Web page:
Mac troubleshooting: What to do when the Trash won’t empty
By Joe Kissell
When you drag files or folders to the Trash icon in the Dock, OS X doesn’t delete them immediately. Just as you can pull something out of a physical trash can before the garbage collector arrives, you can remove files from the Trash until you decide you want to get rid of them for good (and thereby recover the disk space the files were using). When that time comes, you choose Finder > Empty Trash.
Ordinarily, emptying the Trash is immediate and uncomplicated. But occasionally something goes wrong and your Trash won’t empty; the Finder may display an error message indicating a reason (though not how to fix the problem). If that happens to you, here are several solutions you can try.
‘The file is in use’
If the error message claims that a file is in use, quit the last app that accessed that file (if you know what it is). Then, try to empty the Trash again. Sometimes this error is spurious—for example, Mail may report that a file is in use long after you sent it as an attachment. Even though the file isn’t truly in use, Mail might treat it as if it were. Quitting Mail, emptying the Trash, and reopening Mail usually solves the problem.
‘The file is locked’
If the error message tells you that a file is locked, hold down Option and again choose Finder > Empty Trash; the Option key tells OS X to override locked files.
How to force it with apps
Those tricks won’t work if the error message says that you don’t have permission to delete a file, or if no error message appears at all but the Trash remains full. In these cases, you have a couple of approaches to take.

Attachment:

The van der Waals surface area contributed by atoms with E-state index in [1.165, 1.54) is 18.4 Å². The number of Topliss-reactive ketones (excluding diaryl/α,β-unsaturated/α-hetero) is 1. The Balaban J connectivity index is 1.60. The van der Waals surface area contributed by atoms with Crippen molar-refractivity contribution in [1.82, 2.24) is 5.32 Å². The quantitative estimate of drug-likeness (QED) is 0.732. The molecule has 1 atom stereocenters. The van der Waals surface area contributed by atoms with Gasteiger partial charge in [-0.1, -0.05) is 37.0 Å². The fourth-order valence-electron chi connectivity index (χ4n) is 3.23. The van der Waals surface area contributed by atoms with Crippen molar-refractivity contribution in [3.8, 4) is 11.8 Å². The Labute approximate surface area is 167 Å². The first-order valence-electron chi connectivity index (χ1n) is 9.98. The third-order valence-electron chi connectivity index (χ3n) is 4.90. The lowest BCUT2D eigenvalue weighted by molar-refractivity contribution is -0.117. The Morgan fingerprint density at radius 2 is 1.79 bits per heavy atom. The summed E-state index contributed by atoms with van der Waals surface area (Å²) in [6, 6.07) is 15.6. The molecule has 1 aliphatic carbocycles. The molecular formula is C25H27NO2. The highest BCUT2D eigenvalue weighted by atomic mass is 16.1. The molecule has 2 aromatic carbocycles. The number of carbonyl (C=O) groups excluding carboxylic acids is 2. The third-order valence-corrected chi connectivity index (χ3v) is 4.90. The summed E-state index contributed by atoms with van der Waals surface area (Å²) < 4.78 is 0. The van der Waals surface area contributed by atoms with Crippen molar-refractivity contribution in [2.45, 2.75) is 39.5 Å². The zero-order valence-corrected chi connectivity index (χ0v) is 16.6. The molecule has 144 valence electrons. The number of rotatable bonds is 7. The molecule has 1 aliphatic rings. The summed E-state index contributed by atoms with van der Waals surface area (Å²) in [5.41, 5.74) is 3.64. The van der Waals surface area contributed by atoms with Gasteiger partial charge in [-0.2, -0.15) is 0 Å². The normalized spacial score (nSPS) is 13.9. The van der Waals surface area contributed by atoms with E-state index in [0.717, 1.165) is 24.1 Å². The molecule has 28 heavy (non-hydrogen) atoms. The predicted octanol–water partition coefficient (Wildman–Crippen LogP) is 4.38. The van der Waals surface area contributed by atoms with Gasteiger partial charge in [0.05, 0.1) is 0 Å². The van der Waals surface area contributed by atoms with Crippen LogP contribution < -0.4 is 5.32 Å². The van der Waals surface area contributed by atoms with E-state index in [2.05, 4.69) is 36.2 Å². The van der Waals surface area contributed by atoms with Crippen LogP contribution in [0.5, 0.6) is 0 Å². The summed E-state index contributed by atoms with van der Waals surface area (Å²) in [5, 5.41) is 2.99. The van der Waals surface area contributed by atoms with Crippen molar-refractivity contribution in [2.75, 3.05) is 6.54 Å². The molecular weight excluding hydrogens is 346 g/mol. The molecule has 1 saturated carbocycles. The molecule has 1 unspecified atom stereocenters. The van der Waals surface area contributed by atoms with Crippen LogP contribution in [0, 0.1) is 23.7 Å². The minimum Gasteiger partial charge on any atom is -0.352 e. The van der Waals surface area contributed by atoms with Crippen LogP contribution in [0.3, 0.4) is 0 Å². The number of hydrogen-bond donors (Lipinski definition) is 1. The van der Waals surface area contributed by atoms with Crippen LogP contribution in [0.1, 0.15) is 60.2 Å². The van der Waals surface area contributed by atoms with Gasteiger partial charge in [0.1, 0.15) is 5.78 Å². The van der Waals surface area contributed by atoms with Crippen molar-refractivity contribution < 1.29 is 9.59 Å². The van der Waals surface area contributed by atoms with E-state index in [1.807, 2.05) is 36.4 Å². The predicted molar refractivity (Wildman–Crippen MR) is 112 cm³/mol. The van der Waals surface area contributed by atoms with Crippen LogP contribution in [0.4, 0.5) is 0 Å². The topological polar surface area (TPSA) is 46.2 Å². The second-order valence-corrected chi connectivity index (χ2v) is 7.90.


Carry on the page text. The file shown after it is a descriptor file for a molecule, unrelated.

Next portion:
You might already have a utility that, among many other features, can force-empty the Trash—for example, Maintain’s $19 Cocktail and Titanium’s Software’s OnyX (free, donations requested) offer this feature.
Or, if you want a small utility that does nothing but force the Trash to empty, try NoName ScriptWare’s Trash It (free, donations requested).
DIY Terminal tricks
However, all those utilities merely send OS X commands that you can issue yourself in Terminal. To do so, first open Terminal (in /Applications/Utilities). Type cd ~/.Trash and press Return. Then, type sudo rm -R followed by a space (don’t leave out the space character—it’s essential). Don’t press Return yet.
Next, click the Trash icon in your Dock to open a window displaying the contents of the Trash. Select everything in that window and drag it into the Terminal window; this action adds the paths of all those files and folders to the rm (remove) command. Now, press Return and enter your administrator password when prompted. In a moment or two (depending on how much was in your Trash), the Trash icon should return to its empty state.
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